How to Stop Negative Self Talk
We can be our greatest ally or enemy, primarily if we fuel all our automatic thoughts and have a negative inner talk with us.
Most of us have to deal with an inner critic reflected in persistent thoughts that tell us that we are not good enough or that question our goals.
Most of us have to deal with an inner critic reflected in persistent thoughts that tell us that we are not good enough or question our goals. Even those thoughts try to destroy, undermine or challenge our achievements. On the one hand, there is oneself, who gets up every morning with a goal and owner of himself, and on the other hand, there is that inner critic “anti-self,” sometimes self-destructive, which manifests itself in the form of negative thoughts. This internal voice with which we criticize ourselves is formed by painful life experiences, which occurred in childhood and adolescence, in which hurtful situations have been suffered or witnessed in others.
Have you observed what kinds of conversations you have with yourself? Did you know that your internal dialogue says a lot about you as a person? How you interact with your deepest thoughts can determine your concepts and actions. In other words, you become what you think you are. So, if you have negative self-talk, you are likely a person, timid, pessimistic, passive, etc.
Your inner critical voice is not a reflection of reality; instead, it is an unconsciously adopted point of view based on early harmful and destructive life experiences and attitudes directed toward you that you have internalized as your point of view.
If you think you are a solid and valuable person, you can live up to that statement. If, on the contrary, you tell yourself that you are weak and unimportant, then you will be building a reality in which you are indeed that way. Incredible true?
Several practices can free you from some of that negative inner talk. You must carry a notebook and a pen with you to make annotations at any time of the day. Find 3 or 4 times a day to be alone with your thoughts and write them down. In this period, write down the conversation you are having with yourself or those you have had in the last hours. The more details, the better. You can do it spontaneously if you find it easier to take notes without a scheduled time. Record everything you say to yourself about any aspect, such as your abilities, intelligence, dreams, memories, sorrows, health, etc.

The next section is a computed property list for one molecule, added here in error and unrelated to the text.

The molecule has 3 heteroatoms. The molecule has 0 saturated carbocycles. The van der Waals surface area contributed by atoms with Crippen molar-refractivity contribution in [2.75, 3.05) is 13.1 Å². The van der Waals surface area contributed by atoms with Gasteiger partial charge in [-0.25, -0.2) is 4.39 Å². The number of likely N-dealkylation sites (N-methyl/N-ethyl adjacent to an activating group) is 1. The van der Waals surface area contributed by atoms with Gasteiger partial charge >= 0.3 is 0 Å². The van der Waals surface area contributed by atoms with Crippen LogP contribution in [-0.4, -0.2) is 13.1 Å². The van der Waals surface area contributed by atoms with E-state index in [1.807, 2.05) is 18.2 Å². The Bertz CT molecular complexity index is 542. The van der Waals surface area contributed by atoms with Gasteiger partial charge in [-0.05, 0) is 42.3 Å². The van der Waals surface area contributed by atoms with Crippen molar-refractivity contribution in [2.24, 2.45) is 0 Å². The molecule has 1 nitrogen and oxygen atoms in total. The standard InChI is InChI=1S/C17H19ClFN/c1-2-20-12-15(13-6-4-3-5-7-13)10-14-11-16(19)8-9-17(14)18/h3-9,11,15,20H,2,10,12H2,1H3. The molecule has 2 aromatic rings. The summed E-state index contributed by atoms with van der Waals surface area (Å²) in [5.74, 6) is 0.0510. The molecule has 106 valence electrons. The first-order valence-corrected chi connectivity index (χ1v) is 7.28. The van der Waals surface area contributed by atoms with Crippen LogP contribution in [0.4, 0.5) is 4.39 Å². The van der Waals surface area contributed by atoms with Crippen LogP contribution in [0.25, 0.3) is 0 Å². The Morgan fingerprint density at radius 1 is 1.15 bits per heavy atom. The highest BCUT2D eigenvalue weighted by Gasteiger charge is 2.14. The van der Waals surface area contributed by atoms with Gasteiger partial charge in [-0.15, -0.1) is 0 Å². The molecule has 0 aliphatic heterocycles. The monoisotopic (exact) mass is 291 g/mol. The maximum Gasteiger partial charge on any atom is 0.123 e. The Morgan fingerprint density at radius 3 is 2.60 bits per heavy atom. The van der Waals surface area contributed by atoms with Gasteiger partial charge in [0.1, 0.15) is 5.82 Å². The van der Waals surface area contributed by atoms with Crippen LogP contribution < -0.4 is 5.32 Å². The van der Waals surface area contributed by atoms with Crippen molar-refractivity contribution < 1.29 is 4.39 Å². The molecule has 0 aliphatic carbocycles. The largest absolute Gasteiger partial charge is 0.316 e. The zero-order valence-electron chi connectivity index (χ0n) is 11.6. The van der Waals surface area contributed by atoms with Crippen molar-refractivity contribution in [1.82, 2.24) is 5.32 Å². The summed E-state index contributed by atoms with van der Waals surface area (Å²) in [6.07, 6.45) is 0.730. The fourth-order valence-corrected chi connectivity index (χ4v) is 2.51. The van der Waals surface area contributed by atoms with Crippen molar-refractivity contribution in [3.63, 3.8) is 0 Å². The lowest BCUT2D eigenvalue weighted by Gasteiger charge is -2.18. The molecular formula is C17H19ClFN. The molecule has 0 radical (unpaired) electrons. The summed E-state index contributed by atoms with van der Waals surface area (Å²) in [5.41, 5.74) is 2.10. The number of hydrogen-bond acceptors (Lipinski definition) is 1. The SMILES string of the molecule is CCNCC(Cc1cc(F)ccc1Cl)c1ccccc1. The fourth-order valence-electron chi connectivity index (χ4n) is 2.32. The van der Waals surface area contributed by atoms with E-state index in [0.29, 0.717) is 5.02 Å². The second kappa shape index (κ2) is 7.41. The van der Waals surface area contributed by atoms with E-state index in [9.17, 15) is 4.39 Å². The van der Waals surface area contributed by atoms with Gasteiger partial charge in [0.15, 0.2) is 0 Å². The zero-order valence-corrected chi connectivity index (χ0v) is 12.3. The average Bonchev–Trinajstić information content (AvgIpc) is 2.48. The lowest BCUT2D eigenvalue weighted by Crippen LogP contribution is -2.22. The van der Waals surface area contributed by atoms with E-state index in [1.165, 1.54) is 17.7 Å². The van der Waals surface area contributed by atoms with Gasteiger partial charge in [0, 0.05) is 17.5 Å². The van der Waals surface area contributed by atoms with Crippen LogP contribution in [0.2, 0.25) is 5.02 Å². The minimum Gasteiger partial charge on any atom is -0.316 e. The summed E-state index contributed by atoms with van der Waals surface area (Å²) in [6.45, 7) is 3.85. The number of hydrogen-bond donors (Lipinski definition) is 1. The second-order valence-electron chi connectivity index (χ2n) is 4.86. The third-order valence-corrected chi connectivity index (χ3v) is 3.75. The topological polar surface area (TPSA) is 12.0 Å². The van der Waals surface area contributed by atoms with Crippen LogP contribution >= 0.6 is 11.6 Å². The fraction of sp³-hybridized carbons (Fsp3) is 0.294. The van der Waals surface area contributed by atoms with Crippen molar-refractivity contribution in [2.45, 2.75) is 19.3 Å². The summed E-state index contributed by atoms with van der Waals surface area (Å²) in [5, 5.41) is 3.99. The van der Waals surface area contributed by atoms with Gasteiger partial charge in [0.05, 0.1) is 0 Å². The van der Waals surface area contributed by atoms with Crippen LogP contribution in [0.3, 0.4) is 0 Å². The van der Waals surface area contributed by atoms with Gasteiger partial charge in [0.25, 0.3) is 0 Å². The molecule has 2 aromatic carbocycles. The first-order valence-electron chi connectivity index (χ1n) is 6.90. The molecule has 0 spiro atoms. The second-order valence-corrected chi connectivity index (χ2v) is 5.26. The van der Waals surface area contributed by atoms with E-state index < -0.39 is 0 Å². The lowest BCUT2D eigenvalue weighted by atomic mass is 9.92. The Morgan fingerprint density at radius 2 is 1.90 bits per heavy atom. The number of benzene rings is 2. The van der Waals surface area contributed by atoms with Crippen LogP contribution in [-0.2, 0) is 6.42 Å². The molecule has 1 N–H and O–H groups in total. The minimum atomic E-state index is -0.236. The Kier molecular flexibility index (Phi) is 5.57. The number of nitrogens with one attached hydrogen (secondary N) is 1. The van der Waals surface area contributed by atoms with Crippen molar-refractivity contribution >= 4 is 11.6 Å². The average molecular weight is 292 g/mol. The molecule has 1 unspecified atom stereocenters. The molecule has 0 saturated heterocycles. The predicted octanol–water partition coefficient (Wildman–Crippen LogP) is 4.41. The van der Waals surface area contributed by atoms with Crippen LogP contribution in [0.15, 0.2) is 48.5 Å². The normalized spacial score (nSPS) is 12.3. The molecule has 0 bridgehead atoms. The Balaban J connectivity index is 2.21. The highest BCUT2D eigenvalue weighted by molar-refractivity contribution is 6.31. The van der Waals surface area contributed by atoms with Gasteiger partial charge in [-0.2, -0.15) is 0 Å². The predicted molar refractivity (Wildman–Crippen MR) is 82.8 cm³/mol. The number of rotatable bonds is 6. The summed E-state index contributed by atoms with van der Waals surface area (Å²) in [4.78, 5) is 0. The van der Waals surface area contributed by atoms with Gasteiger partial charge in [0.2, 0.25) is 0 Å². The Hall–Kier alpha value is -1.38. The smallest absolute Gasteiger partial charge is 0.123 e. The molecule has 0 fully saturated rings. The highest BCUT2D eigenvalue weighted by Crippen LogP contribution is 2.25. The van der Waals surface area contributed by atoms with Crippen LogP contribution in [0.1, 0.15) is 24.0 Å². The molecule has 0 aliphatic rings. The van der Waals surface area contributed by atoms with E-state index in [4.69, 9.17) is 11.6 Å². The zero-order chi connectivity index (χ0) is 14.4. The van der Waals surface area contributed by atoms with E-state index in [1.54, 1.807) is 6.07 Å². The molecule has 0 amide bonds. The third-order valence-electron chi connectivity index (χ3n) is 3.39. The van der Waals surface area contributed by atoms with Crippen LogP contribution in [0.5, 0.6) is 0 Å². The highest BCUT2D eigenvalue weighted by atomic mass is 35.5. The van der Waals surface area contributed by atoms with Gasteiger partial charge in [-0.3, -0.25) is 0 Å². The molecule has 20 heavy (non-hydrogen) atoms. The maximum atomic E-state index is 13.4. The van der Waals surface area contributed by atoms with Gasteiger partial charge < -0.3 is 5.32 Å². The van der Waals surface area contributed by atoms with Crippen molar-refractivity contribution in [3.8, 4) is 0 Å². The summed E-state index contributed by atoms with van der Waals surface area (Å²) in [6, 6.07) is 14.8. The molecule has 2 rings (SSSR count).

- Do you wonder if your ruminating thoughts or repetitive behaviors might be a mental health disorder?
Another practice to do at night, already in bed, is to think about a hypothetical situation.
Imagine that you have to attend a decisive appointment the next day, for example, a job interview, either with essential clients or with your boss or superiors. They will be watching and listening to you. How do you see yourself in the scenario described? You must relax to capture with serenity – and sincerity, what messages reach you about yourself. You will see that by representing the meeting and bringing the attention to your person, you will inevitably receive some ideas or concepts. Write down everything you can about that dialogue that is emerging within you.
The next day review what you wrote in the previous two exercises. See if you discover any common ground or thread running through both sets of texts. If so, what are the coincident or recurring items? Please detail them separately clearly once more, in writing.
Another thing to do is discover the general tone of your internal dialogue.
Take a moment to analyze what you have written briefly: how would you describe the tone or character of what you say to yourself internally? In general, do you tend to be optimistic and find positive aspects in yourself? Do you flatter yourself? Or, on the contrary, do you have a pessimistic view of yourself? Analyze if you are real or if you think that perhaps you tend to exaggerate, either in one way or the other.
Once again, review what you wrote in the first two exercises. According to the messages you dedicate to yourself throughout the day, answer: What kind of friend do you consider yourself to be? If it was someone else who whispered those messages in your ear, how do you think you would feel? So what kind of environment do you create for yourself daily? Do you convey harmony, joy, and well-being or the opposite? What emotional states do you generate with your negative inner talk?
Ultimately, the objective of these exercises is for you to discover and become aware of what kind of internal dialogue you have at all times. If you want to work on those messages that can be detrimental to your emotional health, that is the first step: recognize the negative inner talk you have with yourself. Once identified, you can move steadily toward an inner transformation.
- If negative self-talk or thoughts become intrusive to your quality of life, learn more regarding mental health disorders such as depression and OCD.
One does not achieve enlightenment by fantasizing about light, but by making darkness conscious – C.G. Jung